Woolworths copped a pasting on social media this week. But this had nothing to do with its current management woes.

Instead, consumers were poking fun at an absurdly low discount, photographed and emblazoned across the internet.

The ‘Cheap, Cheap Special was reduced from $20 to $19.99 – offering an absurd discount of 1 cent! The advertising would have cost more to produce.

But who is really getting the last laugh?

In a story first published on news.com.au economist Jason Murphy explains some of the tricks big businesses use to improve sales – and this is one.

Psychologists believe that items with a price ending in 9 do sell at a higher volume than those ending in a 0.

This is because we read left to right.

So when we read the 1, in $19.99, the 1 stays in our mind; and is recognisably less than a 2, as in $20.00.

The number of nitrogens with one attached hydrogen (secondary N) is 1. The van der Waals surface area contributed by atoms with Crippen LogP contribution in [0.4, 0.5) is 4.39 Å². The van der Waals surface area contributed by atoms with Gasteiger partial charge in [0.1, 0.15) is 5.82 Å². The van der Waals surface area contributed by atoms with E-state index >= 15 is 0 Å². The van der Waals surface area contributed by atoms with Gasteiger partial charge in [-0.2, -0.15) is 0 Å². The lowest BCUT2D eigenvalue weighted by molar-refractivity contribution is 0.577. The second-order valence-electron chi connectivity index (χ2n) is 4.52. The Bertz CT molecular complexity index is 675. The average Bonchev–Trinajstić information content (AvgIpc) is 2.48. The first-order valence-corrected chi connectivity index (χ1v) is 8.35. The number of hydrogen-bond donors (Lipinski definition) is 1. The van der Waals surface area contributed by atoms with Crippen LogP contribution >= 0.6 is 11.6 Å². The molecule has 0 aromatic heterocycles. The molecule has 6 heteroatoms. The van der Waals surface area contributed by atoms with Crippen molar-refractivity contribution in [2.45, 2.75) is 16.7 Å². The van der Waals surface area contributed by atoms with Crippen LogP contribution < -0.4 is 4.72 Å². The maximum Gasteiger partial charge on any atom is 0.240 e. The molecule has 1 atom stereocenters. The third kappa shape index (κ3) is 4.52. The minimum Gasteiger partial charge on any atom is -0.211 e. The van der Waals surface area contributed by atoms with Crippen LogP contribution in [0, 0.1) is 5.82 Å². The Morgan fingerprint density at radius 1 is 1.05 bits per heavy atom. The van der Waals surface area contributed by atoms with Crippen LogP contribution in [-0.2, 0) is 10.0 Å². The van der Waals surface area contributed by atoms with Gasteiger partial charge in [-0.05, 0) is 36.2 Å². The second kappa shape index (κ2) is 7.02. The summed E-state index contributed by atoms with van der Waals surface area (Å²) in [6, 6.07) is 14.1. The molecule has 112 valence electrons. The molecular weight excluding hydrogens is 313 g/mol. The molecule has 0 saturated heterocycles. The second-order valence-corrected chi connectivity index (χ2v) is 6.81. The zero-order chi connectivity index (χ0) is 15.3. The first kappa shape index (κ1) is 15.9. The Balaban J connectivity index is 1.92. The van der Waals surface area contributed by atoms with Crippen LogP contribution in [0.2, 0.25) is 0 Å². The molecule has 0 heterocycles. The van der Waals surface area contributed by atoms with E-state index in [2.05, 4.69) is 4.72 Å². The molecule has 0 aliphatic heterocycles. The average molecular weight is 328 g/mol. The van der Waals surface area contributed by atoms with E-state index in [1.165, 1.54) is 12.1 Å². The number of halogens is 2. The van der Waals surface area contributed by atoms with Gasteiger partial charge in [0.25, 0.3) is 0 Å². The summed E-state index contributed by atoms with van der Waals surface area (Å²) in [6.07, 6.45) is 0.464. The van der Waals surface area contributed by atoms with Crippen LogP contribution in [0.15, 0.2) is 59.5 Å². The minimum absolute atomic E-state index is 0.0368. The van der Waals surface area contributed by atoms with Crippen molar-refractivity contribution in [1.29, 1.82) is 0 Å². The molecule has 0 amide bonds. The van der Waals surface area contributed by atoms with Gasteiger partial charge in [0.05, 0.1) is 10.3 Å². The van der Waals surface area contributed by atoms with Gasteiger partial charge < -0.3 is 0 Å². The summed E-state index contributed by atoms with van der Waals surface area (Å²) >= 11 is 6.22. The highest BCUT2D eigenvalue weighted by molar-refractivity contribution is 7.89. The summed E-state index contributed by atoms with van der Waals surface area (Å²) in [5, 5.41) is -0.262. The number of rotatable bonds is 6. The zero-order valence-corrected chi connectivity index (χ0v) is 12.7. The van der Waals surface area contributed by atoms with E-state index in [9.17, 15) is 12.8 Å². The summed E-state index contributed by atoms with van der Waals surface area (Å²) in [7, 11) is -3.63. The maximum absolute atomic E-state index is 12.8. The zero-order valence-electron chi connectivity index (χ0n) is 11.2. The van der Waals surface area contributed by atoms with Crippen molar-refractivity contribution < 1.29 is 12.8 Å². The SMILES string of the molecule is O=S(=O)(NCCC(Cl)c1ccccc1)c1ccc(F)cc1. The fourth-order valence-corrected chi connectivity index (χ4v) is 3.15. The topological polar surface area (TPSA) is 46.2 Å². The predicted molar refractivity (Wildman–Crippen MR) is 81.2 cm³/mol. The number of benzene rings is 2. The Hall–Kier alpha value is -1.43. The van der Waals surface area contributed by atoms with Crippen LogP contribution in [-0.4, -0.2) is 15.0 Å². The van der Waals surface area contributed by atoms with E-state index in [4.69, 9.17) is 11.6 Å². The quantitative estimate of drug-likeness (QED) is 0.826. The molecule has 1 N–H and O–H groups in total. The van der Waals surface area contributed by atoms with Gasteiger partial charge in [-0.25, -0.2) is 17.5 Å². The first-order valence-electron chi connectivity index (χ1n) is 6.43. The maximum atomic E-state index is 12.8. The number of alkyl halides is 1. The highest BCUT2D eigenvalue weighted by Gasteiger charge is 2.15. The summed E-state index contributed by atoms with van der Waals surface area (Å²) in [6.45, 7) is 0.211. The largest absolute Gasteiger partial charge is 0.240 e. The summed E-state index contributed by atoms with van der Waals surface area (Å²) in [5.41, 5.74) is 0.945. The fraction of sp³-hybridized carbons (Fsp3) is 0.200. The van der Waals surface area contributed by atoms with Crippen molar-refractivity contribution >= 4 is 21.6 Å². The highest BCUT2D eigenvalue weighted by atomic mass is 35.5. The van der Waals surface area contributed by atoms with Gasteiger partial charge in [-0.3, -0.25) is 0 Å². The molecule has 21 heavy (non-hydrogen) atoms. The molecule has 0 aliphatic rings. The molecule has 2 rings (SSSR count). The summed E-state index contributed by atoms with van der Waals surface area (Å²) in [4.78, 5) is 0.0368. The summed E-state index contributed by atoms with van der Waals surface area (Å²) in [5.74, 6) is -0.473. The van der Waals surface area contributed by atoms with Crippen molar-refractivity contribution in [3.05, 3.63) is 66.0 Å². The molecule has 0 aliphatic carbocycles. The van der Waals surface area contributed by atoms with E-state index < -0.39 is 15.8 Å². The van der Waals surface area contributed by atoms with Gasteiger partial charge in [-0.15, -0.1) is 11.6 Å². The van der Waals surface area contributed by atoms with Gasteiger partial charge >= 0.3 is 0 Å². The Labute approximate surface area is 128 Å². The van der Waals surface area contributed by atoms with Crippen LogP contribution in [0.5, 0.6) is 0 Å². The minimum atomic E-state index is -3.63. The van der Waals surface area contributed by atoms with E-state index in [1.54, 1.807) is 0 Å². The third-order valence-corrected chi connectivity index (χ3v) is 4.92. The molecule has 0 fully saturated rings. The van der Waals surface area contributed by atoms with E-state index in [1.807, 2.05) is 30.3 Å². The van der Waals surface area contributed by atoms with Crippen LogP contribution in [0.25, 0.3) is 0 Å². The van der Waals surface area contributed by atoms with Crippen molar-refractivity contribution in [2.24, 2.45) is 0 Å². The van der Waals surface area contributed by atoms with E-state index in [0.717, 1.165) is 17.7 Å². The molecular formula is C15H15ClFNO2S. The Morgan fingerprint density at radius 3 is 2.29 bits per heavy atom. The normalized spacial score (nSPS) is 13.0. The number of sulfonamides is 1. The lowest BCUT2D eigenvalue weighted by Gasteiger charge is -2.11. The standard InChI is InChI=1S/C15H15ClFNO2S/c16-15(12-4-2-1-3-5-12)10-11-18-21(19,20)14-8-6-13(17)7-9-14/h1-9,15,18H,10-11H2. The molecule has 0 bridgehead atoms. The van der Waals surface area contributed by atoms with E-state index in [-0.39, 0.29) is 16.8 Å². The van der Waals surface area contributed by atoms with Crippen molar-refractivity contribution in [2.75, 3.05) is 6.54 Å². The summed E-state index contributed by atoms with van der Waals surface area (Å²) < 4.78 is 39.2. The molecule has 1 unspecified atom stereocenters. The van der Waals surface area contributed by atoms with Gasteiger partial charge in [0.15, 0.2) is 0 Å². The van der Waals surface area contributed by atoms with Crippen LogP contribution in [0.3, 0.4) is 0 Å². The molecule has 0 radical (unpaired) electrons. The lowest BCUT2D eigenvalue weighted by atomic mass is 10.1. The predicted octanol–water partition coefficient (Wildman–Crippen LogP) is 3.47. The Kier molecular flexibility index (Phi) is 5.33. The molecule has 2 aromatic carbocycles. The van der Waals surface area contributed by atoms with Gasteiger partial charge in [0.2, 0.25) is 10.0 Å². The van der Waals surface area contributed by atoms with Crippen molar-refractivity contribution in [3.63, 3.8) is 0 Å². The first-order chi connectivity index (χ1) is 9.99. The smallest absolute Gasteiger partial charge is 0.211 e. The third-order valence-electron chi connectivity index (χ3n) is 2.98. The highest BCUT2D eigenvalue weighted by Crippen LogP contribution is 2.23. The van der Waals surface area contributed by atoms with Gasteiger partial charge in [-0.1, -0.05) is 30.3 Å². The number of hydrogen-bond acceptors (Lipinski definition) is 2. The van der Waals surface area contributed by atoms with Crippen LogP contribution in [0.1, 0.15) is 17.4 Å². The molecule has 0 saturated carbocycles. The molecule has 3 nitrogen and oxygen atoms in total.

So while the price may be virtually identical the sales volumes are likely to increase.

Another sales trick is the fake discount.

This is best explained by the story of the deaf tailor.

Two brothers, Sid and Harry Drubeck, owned a men’s tailor shop during the 1930s.

Whenever Sid was at the front of the store and a customer expressed interest in a suit, he would ask the customer to speak up (pretending he was deaf).

Image: https://twitter.com/jasemurphy

Image: https://twitter.com/jasemurphy

If the customer asked the price Sid would call to his brother, “Harry, how much for this suit?”

Harry would call back, “For that beautiful, all wool suit, $42.”

Sid would turn to the customer and say, “He says it is 22 dollars.”

And customers would fall over themselves to pay for it and leave.

The original high price infers its quality; while the second lower price makes them believe they’re getting a bargain.

We mightn’t like them, but Woolworths are very good at what they do. Be cautious when you see something that doesn’t make sense.

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